In The Matrix, hero Neo wins his battles
when time slows in the simulated world.
In the real world, accident victims often
report a similar slowing as they slide
unavoidably into disaster. But can humans
really experience events in slow motion?
Apparently not, said researchers at Baylor
College of Medicine in Houston, who studied
how volunteers experience time when they
free-fall 100 feet into a net below. Even
though participants remembered their own
falls as having taken one-third longer than
those of the other study participants, they
were not able to see more events in time.
Instead, the longer duration was a trick of
their memory, not an actual slow-motion
experience. The study appears online today
in the journal Public Library of Science One.
"People commonly report that time seemed to
move in slow motion during a car accident,"
said Dr. David Eagleman, assistant professor
of neuroscience and psychiatry and behavioral
sciences at BCM. "Does the experience of slow
motion really happen, or does it only seem to
have happened in retrospect? The answer is
critical for understanding how time is
represented in the brain."
When roller coasters and other scary amusement
park rides did not cause enough fear to make
"time slow down," Eagleman and his graduate
students Chess Stetson and Matthew Fiesta
sought out something even more frightening.
They hit upon Suspended Catch Air Device diving,
a controlled free-fall system in which "divers"
are dropped backwards off a platform 150 feet
up and land safely in a net. Divers are not
attached to ropes and reach 70 miles per hour
during the three-second fall.
"It's the scariest thing I have ever done," said
Eagleman. "I knew it was perfectly safe, and I
also knew that it would be the perfect way to make
people feel as though an event took much longer
than it actually did."
The experiment consisted of two parts. In one, the
researchers asked participants to reproduce with a
stopwatch how long it took someone else to fall,
and then how long their own fall seemed to have
lasted. In general, people estimated that their own
fall appeared 36 percent longer than that of their
However, to determine whether that distortion
meant they could actually see more events happening
in time - like a camera in slow motion - Eagleman
and his students developed a special device called
the perceptual chronometer that was strapped to
the volunteers' wrists. Numbers flickered on the
screen of the watch-like unit. The scientists
adjusted the speed at which the numbers flickered
until it was too fast for the divers to see.
They theorized that if time perception really slowed,
the flickering numbers would appear slow enough for
the divers to easily read while in free-fall.
They found that while the subjects were able to
read numbers presented at normal speeds during
the free-fall, they could not read them at
"We discovered that people are not like Neo in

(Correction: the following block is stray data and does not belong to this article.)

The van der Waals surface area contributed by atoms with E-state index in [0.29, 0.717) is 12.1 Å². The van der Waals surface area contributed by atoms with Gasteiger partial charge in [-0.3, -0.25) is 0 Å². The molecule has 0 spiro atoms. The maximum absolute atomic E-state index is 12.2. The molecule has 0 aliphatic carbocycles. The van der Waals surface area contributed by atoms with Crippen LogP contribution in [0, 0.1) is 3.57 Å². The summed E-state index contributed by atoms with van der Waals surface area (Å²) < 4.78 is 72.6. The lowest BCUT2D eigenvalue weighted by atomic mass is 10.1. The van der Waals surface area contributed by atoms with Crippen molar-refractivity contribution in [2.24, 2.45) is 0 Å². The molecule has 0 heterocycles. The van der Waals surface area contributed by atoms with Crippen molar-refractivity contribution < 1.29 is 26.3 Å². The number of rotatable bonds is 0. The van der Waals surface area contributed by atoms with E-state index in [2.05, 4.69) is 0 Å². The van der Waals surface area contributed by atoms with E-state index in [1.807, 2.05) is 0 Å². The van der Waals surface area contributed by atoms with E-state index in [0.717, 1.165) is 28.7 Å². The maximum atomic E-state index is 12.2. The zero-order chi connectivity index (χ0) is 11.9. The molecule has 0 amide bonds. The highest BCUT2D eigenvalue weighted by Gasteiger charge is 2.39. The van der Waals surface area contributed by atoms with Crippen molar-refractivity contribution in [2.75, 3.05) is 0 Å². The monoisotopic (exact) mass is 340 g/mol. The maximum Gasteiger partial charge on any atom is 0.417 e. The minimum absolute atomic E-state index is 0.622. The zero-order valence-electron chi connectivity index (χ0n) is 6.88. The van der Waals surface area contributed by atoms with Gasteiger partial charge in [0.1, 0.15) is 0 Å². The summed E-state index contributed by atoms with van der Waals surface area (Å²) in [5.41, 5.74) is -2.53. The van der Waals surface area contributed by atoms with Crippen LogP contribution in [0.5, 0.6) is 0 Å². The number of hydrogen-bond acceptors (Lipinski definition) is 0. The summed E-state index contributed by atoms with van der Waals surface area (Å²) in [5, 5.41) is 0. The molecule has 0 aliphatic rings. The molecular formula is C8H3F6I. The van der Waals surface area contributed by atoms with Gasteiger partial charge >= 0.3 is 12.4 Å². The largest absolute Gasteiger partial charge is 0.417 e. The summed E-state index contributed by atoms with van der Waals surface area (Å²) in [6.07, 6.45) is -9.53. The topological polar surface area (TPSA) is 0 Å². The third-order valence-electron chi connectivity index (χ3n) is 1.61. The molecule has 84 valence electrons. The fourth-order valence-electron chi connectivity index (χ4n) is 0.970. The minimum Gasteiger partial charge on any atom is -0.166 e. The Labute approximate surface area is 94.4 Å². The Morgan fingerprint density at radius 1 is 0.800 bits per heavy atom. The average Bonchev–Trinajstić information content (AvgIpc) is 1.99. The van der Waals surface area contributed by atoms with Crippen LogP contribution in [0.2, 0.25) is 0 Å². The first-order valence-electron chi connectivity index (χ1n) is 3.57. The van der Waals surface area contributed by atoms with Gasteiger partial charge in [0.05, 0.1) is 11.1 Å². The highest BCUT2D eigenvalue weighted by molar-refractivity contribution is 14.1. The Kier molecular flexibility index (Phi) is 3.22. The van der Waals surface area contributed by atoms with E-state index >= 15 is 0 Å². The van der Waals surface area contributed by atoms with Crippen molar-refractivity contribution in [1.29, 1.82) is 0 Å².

The Matrix, dodging bullets in slow-mo. The paradox
is that it seemed to participants as though their
fall took a long time. The answer to the paradox is
that time estimation and memory are intertwined:
the volunteers merely thought the fall took a longer
time in retrospect," he said.
During a frightening event, a brain area called the
amygdala becomes more active, laying down a secondary
set of memories that go along with those normally
taken care of by other parts of the brain.
"In this way, frightening events are associated
with richer and denser memories. And the more
memory you have of an event, the longer you believe
it took," Eagleman explained.
The study allowed them to deduce that a person's
perception of time is not a single phenomenon
that speeds or slows. "Your brain is not like a
video camera," said Eagleman.
Eagleman and his team have been able to verify
this conclusion in the laboratory. In an experiment
that appeared in a recent issue of PLoS One,
Eagleman and graduate student Vani Pariyadath
used 'oddballs' in a sequence to bring about a
similar duration distortion. For example, when
they flashed on the computer screen a shoe, a
shoe, a shoe, a flower and a shoe, viewers believed
the flower stayed on the screen longer, even though
it remained there the same amount of time as the shoes.
Pariyadath and Eagleman showed that even though
durations are distorted during the oddball, other
aspects of time - such as flickering lights or
accompanying sounds - do not change.
The conclusion from both studies was the same.
"It can seem as though an event has taken an
unusually long time, but it doesn't mean your
immediate experience of time actually expands.
It simply means that when you look back on it, you
believe it to have taken longer," Eagleman said.
"This is related to the phenomenon that time
seems to speed up as you grow older. When you're
a child, you lay down rich memories for all your
experiences; when your older, you've seen it all
before and lay down fewer memories. Therefore, when
a child looks back at the end of a summer, it seems
to have lasted forever; adults think it zoomed by."
Article adapted by Medical News Today from original press